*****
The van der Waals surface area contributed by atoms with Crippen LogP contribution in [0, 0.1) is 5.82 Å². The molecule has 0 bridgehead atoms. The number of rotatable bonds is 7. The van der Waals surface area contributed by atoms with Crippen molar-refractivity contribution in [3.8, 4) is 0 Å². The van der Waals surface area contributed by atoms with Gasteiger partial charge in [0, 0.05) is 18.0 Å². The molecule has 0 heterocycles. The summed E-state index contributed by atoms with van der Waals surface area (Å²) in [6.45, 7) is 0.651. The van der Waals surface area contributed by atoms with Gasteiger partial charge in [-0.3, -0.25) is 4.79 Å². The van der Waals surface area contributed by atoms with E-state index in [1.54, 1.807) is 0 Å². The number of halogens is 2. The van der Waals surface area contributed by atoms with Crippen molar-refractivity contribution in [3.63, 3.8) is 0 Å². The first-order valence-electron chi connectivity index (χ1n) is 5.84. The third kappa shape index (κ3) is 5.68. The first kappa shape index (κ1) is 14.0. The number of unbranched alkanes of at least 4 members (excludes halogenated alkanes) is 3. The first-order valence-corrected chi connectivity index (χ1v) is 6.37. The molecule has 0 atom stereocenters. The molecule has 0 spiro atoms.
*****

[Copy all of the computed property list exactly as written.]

The van der Waals surface area contributed by atoms with Crippen LogP contribution in [0, 0.1) is 5.82 Å². The molecule has 0 bridgehead atoms. The number of rotatable bonds is 7. The van der Waals surface area contributed by atoms with Crippen molar-refractivity contribution in [3.8, 4) is 0 Å². The van der Waals surface area contributed by atoms with Gasteiger partial charge in [0, 0.05) is 18.0 Å². The molecule has 0 heterocycles. The summed E-state index contributed by atoms with van der Waals surface area (Å²) in [6.45, 7) is 0.651. The van der Waals surface area contributed by atoms with Gasteiger partial charge in [-0.3, -0.25) is 4.79 Å². The van der Waals surface area contributed by atoms with E-state index in [1.54, 1.807) is 0 Å². The number of halogens is 2. The van der Waals surface area contributed by atoms with Crippen molar-refractivity contribution in [3.63, 3.8) is 0 Å². The first-order valence-electron chi connectivity index (χ1n) is 5.84. The third kappa shape index (κ3) is 5.68. The first kappa shape index (κ1) is 14.0. The number of unbranched alkanes of at least 4 members (excludes halogenated alkanes) is 3. The first-order valence-corrected chi connectivity index (χ1v) is 6.37. The molecule has 0 atom stereocenters. The molecule has 0 spiro atoms.